Liberty acquired a roughly 40 percent stake in Sirius XM in 2009 as part of a deal in which it loaned the company $530 million to help it avoid bankruptcy. Liberty had to wait until March 2012 before it could increase its stake, which it started doing almost immediately once the lockup was lifted last spring, by acquiring shares on the open market. It now controls nearly 50 percent of the company and is awaiting FCC approval to take full control and replace the board.
Even without the FCC's approval, Liberty already appears to be making the decisions at Sirius XM. For example, Liberty for months talked openly about Sirius XM executing a large share repurchase, which the company did last week, instituting a $2 billion share buyback program and a special dividend that returns about $160 million to Liberty.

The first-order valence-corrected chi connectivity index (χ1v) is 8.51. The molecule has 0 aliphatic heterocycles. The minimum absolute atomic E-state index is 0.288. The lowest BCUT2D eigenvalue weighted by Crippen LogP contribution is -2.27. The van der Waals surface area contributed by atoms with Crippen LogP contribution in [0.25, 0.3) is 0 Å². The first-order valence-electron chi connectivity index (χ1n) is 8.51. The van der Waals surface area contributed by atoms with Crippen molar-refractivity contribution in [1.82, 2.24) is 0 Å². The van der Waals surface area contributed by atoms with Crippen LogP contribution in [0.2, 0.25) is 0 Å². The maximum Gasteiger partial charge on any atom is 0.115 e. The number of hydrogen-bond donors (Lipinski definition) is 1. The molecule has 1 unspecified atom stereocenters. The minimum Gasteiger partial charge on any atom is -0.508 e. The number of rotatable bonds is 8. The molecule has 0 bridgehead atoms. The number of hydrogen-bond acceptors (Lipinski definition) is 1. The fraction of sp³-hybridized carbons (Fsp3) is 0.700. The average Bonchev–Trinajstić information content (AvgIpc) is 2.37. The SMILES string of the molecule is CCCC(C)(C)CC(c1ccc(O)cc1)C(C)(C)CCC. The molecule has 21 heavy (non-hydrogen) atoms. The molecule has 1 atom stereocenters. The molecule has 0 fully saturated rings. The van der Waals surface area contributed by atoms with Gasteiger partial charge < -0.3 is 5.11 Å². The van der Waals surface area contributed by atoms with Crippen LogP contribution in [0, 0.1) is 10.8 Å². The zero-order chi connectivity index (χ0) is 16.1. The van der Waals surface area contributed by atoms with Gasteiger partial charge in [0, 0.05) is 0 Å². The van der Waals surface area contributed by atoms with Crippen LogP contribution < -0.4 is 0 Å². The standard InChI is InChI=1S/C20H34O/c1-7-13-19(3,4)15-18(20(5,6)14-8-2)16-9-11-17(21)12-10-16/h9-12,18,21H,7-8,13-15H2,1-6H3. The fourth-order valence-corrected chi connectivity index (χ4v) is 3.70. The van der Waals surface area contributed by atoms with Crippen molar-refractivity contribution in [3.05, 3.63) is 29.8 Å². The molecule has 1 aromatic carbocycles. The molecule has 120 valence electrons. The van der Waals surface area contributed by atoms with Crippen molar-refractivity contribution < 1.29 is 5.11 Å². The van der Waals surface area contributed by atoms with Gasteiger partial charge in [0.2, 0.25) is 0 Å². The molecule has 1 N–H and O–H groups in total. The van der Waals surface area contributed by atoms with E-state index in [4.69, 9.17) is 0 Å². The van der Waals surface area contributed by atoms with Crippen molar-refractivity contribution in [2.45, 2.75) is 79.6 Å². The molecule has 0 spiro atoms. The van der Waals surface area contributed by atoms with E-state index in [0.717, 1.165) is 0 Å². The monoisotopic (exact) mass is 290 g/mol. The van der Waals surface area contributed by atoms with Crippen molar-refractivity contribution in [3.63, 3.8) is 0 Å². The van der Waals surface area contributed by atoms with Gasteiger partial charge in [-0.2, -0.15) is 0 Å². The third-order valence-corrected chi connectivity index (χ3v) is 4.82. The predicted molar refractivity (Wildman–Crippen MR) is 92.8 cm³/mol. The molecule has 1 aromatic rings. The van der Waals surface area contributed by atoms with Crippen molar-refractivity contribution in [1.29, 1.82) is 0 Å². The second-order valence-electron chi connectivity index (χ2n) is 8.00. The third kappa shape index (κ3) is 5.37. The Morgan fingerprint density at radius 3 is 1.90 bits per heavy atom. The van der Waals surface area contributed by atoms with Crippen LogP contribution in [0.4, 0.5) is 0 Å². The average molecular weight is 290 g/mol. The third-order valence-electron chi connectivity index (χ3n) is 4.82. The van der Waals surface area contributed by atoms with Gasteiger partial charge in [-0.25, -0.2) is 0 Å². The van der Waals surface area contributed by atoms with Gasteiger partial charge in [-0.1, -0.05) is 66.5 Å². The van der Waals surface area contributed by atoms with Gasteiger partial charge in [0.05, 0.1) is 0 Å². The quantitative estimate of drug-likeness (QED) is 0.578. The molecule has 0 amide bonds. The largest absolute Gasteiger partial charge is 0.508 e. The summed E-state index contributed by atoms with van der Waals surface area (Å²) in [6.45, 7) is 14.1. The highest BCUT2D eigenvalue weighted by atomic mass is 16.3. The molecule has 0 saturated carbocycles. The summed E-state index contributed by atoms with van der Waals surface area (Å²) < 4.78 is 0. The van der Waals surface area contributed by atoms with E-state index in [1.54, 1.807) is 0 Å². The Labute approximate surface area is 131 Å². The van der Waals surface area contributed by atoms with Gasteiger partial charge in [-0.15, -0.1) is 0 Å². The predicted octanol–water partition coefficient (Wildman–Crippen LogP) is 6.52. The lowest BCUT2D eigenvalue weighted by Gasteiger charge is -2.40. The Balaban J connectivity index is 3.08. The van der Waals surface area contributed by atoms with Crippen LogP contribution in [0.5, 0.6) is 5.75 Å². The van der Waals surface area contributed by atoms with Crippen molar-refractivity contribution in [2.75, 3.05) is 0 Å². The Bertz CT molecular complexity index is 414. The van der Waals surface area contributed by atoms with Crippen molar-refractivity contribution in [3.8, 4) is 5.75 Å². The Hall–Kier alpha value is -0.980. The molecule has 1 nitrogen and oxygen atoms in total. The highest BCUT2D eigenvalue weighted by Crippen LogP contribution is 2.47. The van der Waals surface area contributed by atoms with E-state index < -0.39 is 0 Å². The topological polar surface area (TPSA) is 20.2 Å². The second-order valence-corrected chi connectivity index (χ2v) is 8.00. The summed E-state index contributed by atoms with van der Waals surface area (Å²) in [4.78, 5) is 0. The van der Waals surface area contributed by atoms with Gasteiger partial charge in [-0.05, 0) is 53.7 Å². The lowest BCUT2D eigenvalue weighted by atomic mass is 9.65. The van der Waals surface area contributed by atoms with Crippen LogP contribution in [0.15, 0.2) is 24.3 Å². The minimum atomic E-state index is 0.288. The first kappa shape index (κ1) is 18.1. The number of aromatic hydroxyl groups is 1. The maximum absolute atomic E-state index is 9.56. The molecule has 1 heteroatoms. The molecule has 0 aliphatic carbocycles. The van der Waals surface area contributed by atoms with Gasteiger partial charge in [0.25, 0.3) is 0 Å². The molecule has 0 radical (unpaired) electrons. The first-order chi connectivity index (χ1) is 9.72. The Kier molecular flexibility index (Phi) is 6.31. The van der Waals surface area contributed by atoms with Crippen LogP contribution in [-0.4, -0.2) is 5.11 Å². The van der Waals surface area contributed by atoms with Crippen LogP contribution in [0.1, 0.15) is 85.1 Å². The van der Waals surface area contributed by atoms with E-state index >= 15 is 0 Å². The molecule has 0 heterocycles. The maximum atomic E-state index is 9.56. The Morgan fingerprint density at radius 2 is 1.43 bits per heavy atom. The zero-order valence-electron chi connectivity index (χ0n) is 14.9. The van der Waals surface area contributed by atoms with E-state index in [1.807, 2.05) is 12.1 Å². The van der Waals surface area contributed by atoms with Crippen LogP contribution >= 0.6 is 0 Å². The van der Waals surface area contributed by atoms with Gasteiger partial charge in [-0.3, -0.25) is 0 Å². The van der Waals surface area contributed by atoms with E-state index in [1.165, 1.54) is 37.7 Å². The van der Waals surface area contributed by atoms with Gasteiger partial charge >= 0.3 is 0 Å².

TECHNOLOGY VS PROGRAMMING EXPERTISE
Meyer -- as well as Frear -- not only lack the big name recognition of some of the other potential CEOs in Liberty's stable, but also strong programming chops. Meyer is described by sources as a technology guy; Frear's focus is finance.
Sirius XM's programming is currently overseen by Scott Greenstein, who serves as the company's president and chief content officer.
"When it comes to the programming side of the business, I don't think Jim knows too much about that and, quite frankly, he's not that interested," said a second former Sirius XM employee who knows Meyer. "Greenstein is up on that stuff. Jim is not that guy at all."
Lacking programming expertise may not matter. Sources said Liberty is more interested in finding someone with good relationships in the auto industry who can take Sirius XM to a higher level digitally. Indeed, in July, Malone publicly criticized Karmazin for lacking vision and has said that Sirius XM could have done more with evolving technologies.
"It depends on how high profile Malone wants satellite to be," said a third former Sirius XM employee. "I could see rebranding, new forays but those things will take time. If Malone feels like it's going to take a long time, then a technology person could run and convert it. Jim's a technology guy."